Park View is pleased to announce a solo presentation of new works by Mark A. Rodriguez at Paramount Ranch, opening Saturday, January 30 and running until January 31. Paramount Ranch is located at 2903 Cornell Road, Agoura Hills, California 91301. The hours of operation are 11am – 5pm daily, with a VIP preview on Saturday from 10 to 11am.
On the Ranch, Park View is located at Chin’s, the first building off to to the right of the entrance.
I see two sides to the production of these flowers. One is that flowers are naturally attractive to most everyone, and secondly they are fairly easy to render/stylize. This relationship between the ease of production and ease of understanding and appreciation is a great formula for ‘success’. –Mark A. Rodriguez
For Paramount Ranch, Mark A. Rodriguez (b. 1982, USA) has produced a new series of large-scale flower paintings that are based on commercial signage located outside of a flower shop in West Hollywood. Functioning like seductive graphic images, the original signage looks homemade and typical of something that would be meant to catch someone’s eye while passing quickly in his or her car – big, cute flowers. Rodriguez’s works are made in acrylic and enamel on cut wood board, and they are both wall-mounted and freestanding on steel and concrete armatures.
Some of the flowers are near-direct copies, and others are more stylized interpretations, containing gestural, painterly marks in watery or dry greens, pinks, blues, purples, and reds. So while some of the works are partially linked to artistic traditions of the copy, others are more “intuitive,” seeming more “artistic” or “inspired.” Functioning like still lifes of readymades, the works harness and intersect these two relationships to authorship, underscoring that connection with the metaphor of art as commercial display by utilizing imagery from everyday advertising from the street.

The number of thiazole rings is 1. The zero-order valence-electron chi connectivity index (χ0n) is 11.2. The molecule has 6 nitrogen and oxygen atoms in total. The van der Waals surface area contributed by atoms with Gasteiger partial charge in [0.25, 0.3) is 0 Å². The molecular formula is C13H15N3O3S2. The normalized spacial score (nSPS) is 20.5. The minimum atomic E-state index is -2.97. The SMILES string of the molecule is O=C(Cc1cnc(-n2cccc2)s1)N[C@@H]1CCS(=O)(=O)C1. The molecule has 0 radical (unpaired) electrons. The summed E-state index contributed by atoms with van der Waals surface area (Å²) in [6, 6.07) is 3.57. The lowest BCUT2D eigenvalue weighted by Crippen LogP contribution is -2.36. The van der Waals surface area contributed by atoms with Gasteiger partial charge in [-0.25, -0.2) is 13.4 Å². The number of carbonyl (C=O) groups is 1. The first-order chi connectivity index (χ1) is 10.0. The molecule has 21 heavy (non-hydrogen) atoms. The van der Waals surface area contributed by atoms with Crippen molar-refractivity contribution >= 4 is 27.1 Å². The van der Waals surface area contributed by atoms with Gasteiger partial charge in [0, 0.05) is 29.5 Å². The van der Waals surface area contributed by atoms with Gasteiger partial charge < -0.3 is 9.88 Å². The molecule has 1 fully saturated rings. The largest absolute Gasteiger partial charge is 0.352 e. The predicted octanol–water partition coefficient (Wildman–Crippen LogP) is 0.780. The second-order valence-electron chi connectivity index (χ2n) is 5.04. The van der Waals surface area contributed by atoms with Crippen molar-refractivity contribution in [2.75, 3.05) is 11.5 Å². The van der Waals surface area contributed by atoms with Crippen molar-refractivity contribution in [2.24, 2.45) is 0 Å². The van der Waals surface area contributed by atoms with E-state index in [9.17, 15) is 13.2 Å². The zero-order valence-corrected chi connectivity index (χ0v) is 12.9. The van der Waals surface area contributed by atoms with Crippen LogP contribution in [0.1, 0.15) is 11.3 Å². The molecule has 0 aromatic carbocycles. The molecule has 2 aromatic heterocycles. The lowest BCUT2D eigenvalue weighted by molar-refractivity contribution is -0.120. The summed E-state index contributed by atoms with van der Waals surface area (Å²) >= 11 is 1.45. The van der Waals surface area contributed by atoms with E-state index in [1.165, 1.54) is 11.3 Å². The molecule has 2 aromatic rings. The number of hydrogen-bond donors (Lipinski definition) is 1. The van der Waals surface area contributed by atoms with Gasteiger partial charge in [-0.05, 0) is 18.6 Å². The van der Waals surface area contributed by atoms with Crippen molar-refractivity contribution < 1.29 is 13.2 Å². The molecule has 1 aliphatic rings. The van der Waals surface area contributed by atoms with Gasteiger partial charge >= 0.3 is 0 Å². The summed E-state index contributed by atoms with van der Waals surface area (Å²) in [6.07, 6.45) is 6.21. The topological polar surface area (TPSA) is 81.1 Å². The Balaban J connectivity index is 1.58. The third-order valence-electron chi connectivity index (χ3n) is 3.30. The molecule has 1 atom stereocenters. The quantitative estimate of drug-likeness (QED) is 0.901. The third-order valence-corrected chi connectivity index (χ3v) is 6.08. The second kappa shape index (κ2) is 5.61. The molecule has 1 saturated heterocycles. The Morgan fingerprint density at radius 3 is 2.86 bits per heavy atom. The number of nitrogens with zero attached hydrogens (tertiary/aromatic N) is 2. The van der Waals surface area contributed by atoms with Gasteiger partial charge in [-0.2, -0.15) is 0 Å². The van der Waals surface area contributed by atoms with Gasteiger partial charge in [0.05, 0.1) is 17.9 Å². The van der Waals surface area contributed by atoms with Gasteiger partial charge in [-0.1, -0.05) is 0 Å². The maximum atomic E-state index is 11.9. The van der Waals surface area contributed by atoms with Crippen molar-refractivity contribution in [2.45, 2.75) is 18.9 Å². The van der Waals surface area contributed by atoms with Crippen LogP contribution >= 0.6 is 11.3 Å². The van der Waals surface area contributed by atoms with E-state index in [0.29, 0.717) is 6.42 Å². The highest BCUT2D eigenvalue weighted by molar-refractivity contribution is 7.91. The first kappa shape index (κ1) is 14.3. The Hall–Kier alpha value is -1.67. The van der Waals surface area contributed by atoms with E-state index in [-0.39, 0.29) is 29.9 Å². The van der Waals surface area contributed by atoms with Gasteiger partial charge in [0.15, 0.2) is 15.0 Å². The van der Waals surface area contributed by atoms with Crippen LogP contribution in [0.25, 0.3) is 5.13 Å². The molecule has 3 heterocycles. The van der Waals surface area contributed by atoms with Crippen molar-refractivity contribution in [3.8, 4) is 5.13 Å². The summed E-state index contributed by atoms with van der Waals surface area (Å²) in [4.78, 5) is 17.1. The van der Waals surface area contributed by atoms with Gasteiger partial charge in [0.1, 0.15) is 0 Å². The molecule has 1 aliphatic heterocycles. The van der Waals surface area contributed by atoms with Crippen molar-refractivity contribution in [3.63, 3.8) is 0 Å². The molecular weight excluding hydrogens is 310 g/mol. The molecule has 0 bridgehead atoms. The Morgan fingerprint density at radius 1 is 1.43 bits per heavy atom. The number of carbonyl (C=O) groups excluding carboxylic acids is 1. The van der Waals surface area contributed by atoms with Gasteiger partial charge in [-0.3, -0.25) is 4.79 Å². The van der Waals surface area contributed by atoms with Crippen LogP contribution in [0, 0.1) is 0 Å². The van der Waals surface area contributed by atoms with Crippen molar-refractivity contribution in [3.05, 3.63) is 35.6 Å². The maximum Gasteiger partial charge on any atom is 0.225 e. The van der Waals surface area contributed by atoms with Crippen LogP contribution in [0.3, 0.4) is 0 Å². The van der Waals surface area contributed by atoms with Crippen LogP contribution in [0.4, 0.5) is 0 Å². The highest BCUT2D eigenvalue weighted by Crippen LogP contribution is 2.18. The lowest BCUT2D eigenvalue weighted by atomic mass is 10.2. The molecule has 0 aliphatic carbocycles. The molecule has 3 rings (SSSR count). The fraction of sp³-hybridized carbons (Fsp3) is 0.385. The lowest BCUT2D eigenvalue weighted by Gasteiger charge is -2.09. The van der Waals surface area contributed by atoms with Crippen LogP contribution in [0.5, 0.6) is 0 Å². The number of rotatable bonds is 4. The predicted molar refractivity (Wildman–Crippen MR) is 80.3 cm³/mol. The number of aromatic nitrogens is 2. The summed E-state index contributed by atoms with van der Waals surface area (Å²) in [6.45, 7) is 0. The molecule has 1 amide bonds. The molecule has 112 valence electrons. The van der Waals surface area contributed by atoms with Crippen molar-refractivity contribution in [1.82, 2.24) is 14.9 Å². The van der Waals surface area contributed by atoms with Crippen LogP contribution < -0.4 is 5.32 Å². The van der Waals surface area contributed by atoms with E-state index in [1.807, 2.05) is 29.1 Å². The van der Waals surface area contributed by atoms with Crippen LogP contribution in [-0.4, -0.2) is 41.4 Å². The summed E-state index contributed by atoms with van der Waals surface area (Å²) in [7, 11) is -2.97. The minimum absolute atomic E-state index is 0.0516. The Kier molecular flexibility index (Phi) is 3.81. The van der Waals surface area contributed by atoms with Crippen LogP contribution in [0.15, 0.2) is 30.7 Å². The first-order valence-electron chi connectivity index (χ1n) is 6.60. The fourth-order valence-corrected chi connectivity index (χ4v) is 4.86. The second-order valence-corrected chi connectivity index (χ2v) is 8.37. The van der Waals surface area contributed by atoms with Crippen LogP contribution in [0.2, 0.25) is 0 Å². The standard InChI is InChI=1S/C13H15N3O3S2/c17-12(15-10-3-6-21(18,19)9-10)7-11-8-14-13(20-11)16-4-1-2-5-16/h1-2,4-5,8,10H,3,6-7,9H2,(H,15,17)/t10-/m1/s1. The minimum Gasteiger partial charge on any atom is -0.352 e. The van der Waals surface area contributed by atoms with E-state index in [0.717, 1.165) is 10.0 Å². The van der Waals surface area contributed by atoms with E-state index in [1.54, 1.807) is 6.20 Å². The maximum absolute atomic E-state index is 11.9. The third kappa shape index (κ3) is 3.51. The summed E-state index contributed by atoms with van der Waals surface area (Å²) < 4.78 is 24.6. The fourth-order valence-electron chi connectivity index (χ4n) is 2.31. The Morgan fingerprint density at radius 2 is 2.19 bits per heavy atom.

In a way, then, the flowers operate like logos for the artist’s overall works, with codified, gestural qualities in their rendering that reassert that formula. When art functions predominantly as advertising for itself, as Rodriguez suggests in his choice of content, what does it mean to possess or take ownership over an idea, image, or concept within one's artwork, within the span of the production of bodies of works, or within a "career"? The aspirational qualities contained in this way of working are dramatized by the flowers’ anthropomorphic faces, which look hungry for attention and visibility, staring out at their audience with somewhat deranged or psychotic gazes.
This form of strategy in an object's struggle for recognition is emphasized and undermined by the composition of Rodriguez’s works, which appear sleek, serial, and fabricated, but are in fact vernacular and handmade, with hastily drilled screws sometimes looking like mistakes in the flowers’ surfaces. This and his material choices bring to light the question of technique in art production, in particular the industrial production culture surrounding the artworld (water-jet cut, laser-cut, powder coated, polished metal, etc.), and how that has been influenced by and absorbed from fashion in design and architecture, which are in turn remnants of Finish Fetish and Minimalist traditions. The assumed need to incorporate industrial production, design, and materials into the evolution and scaling of a contemporary artistic career is called into question, in particular how that need can begin to drive the construction and conception of artworks themselves, erasing the distinction of contemporary artworks and their presentation from any other manufactured luxury good.
Mark A. Rodriguez (b. 1982) was born in Chicago, Illinois, and he lives and works in Los Angeles. He received his MFA from California College of the Arts, San Francisco, in 2006 and his BA from Beloit College, Wisconsin, in 2004. His works have been exhibited at Balice Hertling at the Film Center, New York; Park View, Los Angeles; 356 S. Mission Road, Los Angeles; Lisa Cooley, New York; Roberts & Tilton, Los Angeles; Night Gallery, Los Angeles; Public Fiction, Los Angeles; 5 Car Garage, Los Angeles; and the Berkeley Art Museum, among others.
2903 Cornell Road
Agoura Hills, California 91301